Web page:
Beware the summer lull; no time to be complacent in FX
For those hoping that the holiday period will usher in some calm on the world’s currency markets, there is likely to be disappointment.
Every summer, traders take the view that there will be a lull in activity, with volatility expected to decline and liquidity to thin out. This summer is no exception, with London-based traders facing the additional distraction of the Olympic Games on their doorstep. But those hoping for a couple of weeks to enjoy the action in London might well slip up.
Mitul Kotecha, head of FX strategy at Crédit Agricole, says that over recent years spikes in the bank’s risk-aversion barometer and FX volatility in July and August highlight the risks in being complacent.
Indeed, an analysis of risk-off and risk-on periods shows that most of the risk-off periods have taken place over the summer since 1999. Furthermore, the trend has become more pronounced over the plast few summers, with greater periods of risk aversion.
Risk aversion more prone to spike over the summer
|Source: CA CIB, Bloomberg|
In the summer of 2010, fears of a double-dip recession in the US rattled the market after a run of weak US economic data. In 2011 worries over Greek debt intensified at the same time that investors began to fret over the health of the US economy and a failure to reach agreement on the US debt ceiling and associated deficit-reduction plans.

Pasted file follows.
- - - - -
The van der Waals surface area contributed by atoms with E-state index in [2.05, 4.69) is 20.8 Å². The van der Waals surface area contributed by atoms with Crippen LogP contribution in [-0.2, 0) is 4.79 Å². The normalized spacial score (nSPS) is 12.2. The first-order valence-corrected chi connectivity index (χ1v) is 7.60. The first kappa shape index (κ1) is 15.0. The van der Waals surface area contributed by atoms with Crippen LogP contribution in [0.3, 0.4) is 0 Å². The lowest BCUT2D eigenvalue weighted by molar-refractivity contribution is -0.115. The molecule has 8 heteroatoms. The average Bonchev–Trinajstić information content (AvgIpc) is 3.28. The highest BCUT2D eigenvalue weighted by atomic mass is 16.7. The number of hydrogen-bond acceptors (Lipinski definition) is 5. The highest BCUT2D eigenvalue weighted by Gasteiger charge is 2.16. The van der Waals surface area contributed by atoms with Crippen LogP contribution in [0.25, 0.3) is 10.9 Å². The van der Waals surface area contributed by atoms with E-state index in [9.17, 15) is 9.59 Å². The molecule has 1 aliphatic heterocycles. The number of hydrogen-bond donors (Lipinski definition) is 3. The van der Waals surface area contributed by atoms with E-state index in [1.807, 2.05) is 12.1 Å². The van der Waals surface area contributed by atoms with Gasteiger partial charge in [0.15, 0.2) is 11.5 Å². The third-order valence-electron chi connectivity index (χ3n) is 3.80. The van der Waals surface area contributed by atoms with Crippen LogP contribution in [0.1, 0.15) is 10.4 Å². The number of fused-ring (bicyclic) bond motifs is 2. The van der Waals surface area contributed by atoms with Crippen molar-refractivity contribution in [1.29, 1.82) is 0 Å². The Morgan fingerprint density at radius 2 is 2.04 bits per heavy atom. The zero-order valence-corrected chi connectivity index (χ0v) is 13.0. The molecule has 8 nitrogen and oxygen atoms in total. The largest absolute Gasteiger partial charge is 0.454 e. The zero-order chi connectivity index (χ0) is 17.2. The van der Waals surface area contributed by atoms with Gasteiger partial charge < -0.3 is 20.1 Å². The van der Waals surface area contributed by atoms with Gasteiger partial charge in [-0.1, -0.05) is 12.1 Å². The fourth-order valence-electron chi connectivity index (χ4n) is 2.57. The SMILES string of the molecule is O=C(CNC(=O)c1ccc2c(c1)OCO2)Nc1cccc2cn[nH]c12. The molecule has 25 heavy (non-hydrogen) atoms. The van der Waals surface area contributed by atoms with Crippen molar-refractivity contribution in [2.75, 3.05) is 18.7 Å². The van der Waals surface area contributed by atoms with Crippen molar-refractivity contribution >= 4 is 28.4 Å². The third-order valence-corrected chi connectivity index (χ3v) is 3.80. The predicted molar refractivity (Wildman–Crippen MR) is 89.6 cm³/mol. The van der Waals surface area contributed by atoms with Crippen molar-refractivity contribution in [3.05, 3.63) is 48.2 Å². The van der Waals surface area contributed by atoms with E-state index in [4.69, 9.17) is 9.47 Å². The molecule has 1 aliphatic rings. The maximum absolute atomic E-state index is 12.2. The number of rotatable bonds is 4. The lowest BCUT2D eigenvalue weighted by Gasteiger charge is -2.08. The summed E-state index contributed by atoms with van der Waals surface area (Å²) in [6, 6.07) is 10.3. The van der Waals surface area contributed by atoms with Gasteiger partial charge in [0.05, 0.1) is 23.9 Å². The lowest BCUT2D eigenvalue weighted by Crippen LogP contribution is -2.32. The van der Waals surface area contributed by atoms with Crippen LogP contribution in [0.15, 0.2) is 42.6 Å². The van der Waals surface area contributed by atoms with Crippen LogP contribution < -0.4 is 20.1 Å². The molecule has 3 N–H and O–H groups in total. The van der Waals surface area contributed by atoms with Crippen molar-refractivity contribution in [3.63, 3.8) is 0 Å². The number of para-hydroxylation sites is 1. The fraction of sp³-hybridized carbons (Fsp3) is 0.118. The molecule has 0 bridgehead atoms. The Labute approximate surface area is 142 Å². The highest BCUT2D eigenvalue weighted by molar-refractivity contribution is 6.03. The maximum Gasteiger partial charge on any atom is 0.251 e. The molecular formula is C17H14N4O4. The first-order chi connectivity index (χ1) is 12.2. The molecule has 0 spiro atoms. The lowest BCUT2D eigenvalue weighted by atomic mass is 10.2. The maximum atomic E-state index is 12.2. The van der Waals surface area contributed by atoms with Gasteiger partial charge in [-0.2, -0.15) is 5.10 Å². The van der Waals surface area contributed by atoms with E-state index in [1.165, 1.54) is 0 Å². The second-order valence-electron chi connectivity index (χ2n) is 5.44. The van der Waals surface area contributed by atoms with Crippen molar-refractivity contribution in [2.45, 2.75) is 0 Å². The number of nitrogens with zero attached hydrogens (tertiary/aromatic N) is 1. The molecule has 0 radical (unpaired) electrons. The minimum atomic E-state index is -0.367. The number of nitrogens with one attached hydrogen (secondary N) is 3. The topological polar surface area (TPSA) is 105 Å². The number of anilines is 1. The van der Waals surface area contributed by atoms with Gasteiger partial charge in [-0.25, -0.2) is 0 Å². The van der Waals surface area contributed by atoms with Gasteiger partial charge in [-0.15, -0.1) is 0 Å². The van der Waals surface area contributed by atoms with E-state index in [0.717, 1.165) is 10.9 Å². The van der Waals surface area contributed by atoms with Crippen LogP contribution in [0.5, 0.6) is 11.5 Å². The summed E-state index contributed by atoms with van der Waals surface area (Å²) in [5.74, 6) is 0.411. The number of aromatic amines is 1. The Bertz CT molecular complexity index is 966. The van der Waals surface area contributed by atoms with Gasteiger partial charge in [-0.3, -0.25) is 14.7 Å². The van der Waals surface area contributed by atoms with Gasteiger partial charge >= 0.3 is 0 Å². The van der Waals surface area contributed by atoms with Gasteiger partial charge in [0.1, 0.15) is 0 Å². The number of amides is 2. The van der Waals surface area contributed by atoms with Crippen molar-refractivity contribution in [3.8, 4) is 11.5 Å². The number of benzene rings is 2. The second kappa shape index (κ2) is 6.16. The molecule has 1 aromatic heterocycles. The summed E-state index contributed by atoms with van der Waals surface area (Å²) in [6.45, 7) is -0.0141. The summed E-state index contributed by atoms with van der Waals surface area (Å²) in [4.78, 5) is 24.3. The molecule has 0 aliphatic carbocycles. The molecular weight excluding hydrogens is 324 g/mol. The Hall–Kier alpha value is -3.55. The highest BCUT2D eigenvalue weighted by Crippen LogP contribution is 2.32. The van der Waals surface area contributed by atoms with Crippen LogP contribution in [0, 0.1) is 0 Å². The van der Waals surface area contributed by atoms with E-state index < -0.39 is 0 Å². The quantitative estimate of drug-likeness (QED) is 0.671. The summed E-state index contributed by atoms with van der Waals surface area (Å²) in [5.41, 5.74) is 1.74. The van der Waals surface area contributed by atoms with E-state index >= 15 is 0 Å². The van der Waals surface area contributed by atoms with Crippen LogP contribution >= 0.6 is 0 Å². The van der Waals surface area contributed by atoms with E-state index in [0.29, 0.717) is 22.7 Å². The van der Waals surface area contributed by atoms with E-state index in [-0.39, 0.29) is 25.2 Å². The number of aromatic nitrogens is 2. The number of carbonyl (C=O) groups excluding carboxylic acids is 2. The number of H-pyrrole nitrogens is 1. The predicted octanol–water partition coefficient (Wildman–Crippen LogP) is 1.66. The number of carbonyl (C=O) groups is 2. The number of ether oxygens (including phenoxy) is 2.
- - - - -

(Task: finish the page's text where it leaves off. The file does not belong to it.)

“The summer of 2012 is fast replicating the last few years,” says Kotecha. “Once again economic data are deteriorating globally, while the eurozone crisis rumbles on and Greece remains the centre of attention.”
Of course, hopes of policy action from the European Central Bank or the Federal Reserve have so far helped to limit any deterioration in market sentiment, but as Kotecha points out, markets cannot continue to rally on policy stimulus alone.
“Ultimately underlying conditions need to improve for any risk rally to be sustained, and it is far from clear that the necessary reforms and structural changes are being implemented in some countries or are taking place too slowly in others,” he says.
There is clearly a real risk that the market’s high expectations over further policy action from the ECB or the Fed will be disappointed.
That does not bode well for risky assets or the high beta currencies – such as AUD, MXN, SEK, BRL, INR and ZAR – that have benefited most in recent weeks.